Paterno could face challenge on ballot
HARRISBURG – A rival Democratic Party candidate for Pennsylvania lieutenant governor said Friday that he plans to challenge whether Jay Paterno, the son of the late Penn State football coach Joe Paterno, met the requirements to get on this year’s primary election ballot.
Brad Koplinski, a Harrisburg city councilman, said he has retained a lawyer to challenge Paterno’s nominating petitions.
“The commonwealth sets out rules to establish fairness and justice in the process,” Koplinski said.
Paterno, a first-time candidate who announced his campaign three weeks ago, said in a statement Friday that he is confident in the petition signatures he submitted and that he oversaw the effort.
“Voters in the commonwealth should be the ones to select the party’s nominee for Lt. Governor,” Paterno wrote.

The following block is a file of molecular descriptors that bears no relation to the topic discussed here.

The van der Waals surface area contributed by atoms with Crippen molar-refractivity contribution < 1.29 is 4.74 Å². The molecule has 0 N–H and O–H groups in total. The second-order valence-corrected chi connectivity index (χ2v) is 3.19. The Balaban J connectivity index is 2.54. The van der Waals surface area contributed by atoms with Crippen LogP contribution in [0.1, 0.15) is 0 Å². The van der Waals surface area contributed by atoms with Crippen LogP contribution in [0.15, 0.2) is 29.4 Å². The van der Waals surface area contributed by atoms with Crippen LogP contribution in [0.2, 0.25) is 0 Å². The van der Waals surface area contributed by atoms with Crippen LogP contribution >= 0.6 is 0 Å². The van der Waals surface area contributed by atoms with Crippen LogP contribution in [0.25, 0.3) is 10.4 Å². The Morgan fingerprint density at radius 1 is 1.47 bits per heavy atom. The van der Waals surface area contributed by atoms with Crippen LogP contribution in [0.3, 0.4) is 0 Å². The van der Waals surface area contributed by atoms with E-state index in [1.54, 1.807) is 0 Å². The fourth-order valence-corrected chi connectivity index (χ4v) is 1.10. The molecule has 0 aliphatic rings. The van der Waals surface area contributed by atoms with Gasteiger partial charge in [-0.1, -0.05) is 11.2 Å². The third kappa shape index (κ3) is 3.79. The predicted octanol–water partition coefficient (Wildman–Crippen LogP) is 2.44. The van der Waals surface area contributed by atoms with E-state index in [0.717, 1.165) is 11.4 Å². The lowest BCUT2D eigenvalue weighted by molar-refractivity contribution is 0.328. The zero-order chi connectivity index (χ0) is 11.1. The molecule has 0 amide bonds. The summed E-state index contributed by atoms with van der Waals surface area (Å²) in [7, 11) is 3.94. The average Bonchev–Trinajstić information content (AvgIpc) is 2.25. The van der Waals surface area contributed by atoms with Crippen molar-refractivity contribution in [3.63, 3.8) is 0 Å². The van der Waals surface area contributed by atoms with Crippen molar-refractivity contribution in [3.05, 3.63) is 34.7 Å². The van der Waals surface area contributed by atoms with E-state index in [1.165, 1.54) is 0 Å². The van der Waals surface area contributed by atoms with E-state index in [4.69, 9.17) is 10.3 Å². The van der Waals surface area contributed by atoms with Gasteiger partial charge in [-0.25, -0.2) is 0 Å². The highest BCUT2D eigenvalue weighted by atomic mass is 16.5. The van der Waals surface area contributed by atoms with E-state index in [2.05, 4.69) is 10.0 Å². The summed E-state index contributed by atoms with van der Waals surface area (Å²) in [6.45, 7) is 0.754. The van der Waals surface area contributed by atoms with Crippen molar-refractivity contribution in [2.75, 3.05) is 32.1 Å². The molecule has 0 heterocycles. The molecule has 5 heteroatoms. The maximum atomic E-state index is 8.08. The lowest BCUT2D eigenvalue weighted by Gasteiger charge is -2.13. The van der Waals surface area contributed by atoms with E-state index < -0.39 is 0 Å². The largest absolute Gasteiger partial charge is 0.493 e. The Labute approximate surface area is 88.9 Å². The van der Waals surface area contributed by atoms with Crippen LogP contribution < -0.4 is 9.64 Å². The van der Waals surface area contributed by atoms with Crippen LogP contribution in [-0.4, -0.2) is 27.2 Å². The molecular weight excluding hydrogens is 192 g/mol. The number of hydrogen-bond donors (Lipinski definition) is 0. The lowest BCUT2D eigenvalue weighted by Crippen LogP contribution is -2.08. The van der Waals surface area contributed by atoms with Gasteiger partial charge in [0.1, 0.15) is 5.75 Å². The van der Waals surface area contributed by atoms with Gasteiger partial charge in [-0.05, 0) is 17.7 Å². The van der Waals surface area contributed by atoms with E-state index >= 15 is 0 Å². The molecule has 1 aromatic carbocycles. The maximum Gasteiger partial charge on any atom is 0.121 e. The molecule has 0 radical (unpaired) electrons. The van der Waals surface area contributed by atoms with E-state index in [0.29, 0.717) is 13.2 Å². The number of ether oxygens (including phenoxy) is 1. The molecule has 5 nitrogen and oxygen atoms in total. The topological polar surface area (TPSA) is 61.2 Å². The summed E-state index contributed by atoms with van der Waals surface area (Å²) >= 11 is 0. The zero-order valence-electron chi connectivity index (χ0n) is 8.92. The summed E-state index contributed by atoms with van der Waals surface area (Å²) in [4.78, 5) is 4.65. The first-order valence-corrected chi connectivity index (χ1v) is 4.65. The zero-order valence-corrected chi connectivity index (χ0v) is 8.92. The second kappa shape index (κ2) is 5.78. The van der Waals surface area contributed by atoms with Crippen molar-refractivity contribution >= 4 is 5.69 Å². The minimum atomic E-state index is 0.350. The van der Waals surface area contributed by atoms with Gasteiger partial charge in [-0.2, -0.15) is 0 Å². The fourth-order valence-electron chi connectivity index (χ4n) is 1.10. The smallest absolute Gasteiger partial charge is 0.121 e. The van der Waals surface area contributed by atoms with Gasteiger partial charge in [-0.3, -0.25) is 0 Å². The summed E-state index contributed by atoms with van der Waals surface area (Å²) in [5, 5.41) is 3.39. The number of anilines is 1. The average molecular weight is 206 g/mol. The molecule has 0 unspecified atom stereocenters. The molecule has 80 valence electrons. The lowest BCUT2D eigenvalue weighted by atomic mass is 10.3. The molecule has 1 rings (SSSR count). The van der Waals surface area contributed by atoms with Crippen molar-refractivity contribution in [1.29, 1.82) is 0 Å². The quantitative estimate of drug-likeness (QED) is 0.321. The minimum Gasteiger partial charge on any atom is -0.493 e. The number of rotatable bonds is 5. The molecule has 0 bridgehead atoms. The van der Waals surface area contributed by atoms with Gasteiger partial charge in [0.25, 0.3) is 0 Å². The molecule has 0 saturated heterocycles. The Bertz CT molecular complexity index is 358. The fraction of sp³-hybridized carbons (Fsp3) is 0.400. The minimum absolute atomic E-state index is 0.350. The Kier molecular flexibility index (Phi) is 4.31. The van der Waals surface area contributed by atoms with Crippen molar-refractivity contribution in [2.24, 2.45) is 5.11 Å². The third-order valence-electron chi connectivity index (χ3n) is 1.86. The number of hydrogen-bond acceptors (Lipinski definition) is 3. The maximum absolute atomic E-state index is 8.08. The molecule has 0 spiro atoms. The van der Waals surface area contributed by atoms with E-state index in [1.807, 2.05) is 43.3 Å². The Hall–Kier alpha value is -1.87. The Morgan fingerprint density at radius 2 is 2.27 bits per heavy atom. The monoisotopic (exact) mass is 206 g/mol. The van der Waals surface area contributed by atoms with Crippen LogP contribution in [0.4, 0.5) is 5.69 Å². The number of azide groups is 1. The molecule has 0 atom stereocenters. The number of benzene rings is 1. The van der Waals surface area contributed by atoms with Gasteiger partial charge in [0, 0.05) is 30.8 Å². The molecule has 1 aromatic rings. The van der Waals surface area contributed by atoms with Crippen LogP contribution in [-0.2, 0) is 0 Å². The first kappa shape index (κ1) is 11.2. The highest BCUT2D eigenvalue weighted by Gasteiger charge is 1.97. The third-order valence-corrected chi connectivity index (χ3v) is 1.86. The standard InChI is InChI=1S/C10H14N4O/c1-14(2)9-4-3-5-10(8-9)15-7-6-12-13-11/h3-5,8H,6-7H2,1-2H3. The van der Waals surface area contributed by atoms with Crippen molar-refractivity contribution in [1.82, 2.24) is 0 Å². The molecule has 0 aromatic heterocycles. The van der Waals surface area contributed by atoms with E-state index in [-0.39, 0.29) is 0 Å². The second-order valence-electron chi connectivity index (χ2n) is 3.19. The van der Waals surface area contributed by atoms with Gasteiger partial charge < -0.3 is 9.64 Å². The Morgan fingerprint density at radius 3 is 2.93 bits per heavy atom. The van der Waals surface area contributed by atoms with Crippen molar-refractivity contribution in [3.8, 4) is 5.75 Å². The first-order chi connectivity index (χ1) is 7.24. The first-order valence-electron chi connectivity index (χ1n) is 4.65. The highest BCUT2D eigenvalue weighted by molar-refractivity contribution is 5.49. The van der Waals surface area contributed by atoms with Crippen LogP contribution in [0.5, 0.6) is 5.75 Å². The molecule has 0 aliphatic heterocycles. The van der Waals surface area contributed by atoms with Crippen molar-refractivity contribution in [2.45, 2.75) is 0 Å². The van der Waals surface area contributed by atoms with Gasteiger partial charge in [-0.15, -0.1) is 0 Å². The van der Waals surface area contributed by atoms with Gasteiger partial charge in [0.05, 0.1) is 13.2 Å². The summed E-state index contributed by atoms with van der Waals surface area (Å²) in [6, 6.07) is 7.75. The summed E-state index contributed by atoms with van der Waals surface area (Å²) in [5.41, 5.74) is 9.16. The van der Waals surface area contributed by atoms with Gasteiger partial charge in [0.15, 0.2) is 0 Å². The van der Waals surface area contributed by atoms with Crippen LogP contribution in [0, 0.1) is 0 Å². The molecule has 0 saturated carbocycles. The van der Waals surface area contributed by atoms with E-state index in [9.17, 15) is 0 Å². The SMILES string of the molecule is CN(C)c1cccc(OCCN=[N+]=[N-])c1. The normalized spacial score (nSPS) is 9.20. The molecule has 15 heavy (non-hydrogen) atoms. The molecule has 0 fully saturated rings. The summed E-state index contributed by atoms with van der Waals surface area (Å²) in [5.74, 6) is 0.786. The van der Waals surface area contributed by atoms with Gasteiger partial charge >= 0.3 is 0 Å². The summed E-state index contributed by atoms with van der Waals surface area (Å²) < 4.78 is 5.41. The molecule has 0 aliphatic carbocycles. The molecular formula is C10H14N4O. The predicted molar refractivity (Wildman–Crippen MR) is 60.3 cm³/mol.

Major party candidates for lieutenant governor must submit the signatures of 1,000 registered party voters, including 100 from each of five different counties.
Tuesday was the deadline for submitting the signatures for the May 20 primary election.
Six Democratic candidates submitted nominating petitions on time to run for lieutenant governor, according to the Department of State. But none has Paterno’s name recognition or the potential reach that Paterno might into the huge Penn State fan and alumni base.
Koplinski’s lawyer, Larry Otter of Bucks County, said Paterno’s petitions will not meet the requirements and that he plans to challenge them Monday in state Commonwealth Court. Paterno might have 1,000 valid signatures of registered Democratic Party voters, but he is unlikely to meet the threshold to gather 100 signatures from each of five counties, Otter said.
“I’ve reviewed them and in one word, they’re terrible,” Otter said.
Paterno was an assistant coach under his father through 2011, has been working on a book and runs a nonprofit aimed at eradicating malaria in Africa. He has been active in Democratic Party politics, campaigning for President Barack Obama in 2008 and 2012.
Paterno has touted himself as someone who can bring new ideas to the state Capitol because he comes from outside the world of politics.